15 January 2015 - 20:20

'This may have been planned': myRevenge on match-fixing scandal

In late December, German esports organization myRevenge was approached by a group of Counter-Strike players led by Robin “Robsen” Stephan
Dot Esports
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In late December, German esports organization myRevenge was approached by a group of Counter-Strike players led by Robin “Robsen” Stephan. They wanted to know if the organization was interested in taking on a new Counter-Strike team.

The players had formerly been associated with the Dot Pixels organization, and professed to have left Dot Pixels over problems with the team’s sponsorship.

After a review of the team’s history, which included a recent appearance in the ESL Pro Series playoffs, myRevenge agreed to work with the players with the understanding that the team’s successes under the partnership might lead to additional funding and opportunities.

"We think this may have been planned against myRevenge."

Counter-Strike: Global Offensive has been rocked in recent months by a series of match-fixing and cheating scandals that have reached the highest levels of the game. Unbeknownst to management at myRevenge, Stephan and his crew were about to thrust the team into the center of the controversy.

"They seemed like pretty nice guys, they were friendly," myRevenge’s marketing manager Simon Adam told the Daily Dot."Nothing negative to say about their personalities."

But problems would soon arise. The team was scheduled to compete with Hungarian opponent Volgare in a showmatch on Jan. 6. Expectations were low given that the match was an exhibition, as Nadia Thümling, another marketing manager for myRevenge, explained.

"Because it was a showmatch we knew they might not do the best they could," Thümling said. "But we never thought they’d throw the match or that they were aware of any bets."

Though the match was an exhibition, betting website CSGO Lounge still chose to host it, allowing fans to bet Counter-Strike weapon skins, with real-world value, on either team. And as myRevenge’s new team were considered heavy favorites, there was a good opportunity to win big by betting on Volgare's slim odds.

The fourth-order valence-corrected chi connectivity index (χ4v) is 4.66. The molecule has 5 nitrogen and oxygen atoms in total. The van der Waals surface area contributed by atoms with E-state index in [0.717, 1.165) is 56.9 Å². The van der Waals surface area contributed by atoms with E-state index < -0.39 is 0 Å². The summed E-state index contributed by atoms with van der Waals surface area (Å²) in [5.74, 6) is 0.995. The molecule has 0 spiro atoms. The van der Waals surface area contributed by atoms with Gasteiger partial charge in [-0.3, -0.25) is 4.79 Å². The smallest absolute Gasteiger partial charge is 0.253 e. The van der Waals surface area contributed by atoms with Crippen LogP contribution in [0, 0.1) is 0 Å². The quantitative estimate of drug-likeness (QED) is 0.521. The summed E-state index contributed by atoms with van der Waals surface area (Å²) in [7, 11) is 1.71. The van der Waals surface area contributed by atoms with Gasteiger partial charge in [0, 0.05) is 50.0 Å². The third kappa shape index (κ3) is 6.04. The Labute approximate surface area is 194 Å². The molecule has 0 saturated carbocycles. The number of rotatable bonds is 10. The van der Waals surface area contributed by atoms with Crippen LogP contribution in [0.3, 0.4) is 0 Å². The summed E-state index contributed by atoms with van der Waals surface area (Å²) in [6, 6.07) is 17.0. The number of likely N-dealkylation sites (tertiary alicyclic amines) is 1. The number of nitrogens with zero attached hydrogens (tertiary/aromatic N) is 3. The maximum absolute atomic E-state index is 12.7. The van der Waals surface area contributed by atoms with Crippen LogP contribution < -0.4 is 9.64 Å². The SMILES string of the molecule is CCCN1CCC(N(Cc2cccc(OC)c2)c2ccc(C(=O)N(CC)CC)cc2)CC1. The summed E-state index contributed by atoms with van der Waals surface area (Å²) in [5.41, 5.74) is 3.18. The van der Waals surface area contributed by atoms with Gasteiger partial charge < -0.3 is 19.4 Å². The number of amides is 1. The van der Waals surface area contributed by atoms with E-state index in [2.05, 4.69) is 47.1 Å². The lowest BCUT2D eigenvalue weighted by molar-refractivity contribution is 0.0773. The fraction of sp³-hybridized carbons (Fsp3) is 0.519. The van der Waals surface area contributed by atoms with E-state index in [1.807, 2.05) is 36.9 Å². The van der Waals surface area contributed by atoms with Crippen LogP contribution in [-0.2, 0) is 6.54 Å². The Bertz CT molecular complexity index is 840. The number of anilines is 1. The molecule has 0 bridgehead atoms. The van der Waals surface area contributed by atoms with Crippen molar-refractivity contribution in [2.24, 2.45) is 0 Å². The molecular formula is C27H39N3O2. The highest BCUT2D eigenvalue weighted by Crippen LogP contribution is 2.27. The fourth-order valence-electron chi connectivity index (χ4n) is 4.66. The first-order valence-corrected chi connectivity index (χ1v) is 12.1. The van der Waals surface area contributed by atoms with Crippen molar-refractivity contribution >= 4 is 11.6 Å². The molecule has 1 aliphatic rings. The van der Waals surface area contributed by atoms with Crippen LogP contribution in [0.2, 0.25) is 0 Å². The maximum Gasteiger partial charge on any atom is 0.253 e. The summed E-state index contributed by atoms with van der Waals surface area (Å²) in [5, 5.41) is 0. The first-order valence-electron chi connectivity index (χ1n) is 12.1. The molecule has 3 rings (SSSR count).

When the match played out, something seemed amiss to myRevenge staff. Volgare won in a clean sweep, and the new myRevenge team looked helpless at times.

"We watched the game and after the match we said, ‘OK, that was really shit,’ and we strangely couldn’t reach the team after that," Thümling said.

Shortly after the match, CSGO Lounge announced the findings of a snap investigation: myRevenge had not only thrown the match, but both members of the team and friends of the players had placed numerous bets favoring Volgare.

A member of myRevenge made a maximum bet against his own team, CSGO Lounge alleged. At the same time, a vast majority of some team members’ Steam friends made similar bets both on their personal accounts and alternative accounts.

MyRevenge staff quickly sought answers from their new Counter-Strike team, who were less than forthcoming.

"The team manager told us that they didn’t know about it," Thümling said.

But soon, Thümling and her fellow staff members were provided with screenshots that directly contradicted the team’s position, showing the team manager and his players advising their friends to place bets against myRevenge to take advantage of the match being thrown.

"The players knew they could beat Volgare every day," Adam said. "They told us they didn’t try hard because it was a show match, so we were aware of them not playing at their best level, but we never expected them to lose because of bets."

Stephan and his crew were about to thrust the team into the center of the controversy.

Reports have suggested that players quit the team amid the rising controversy. But according to Adam, myRevenge released the players immediately following myRevenge’s confirmation of the CSGO Lounge announcement. But the players weren’t willing to wait to hear about the decision.

"We started to kick some of the players (from the team), and the rest of them left, so they knew something like this was going to happen," Thümling said.

Since that decision was made, no one from myRevenge has been able to make contact with the players. They did not respond to requests for comment on this article.

While on the surface the situation seems to be as simple as a group of Counter-Strike players trying to make some extra money through dishonest means, Thümling thinks their actions may have been more personal.

"We think this may have been planned against myRevenge, to put us in the situation we’re in," Thümling said.

Indeed, myRevenge has suffered a big hit to its reputation, but also an apparent loss in funding. Adam confirmed that the esports organization had lost sponsors as a result of the match-fixing scandal.

"We’re in contact with our lawyers. As we’ve lost sponsors because of this incident, we’ll try to sue [the players] for damages to our reputation," Adam said.

While the specifics of such a lawsuit are still being considered, one thing is clear: myRevenge is taking a hard stance against the players. In the future, other organizations across all games may need to follow suit to convince players that match-fixing simply isn’t worth it.

Image via Moisés Italiano/Flickr (CC BY 2.0) | Remix by Jason Reed

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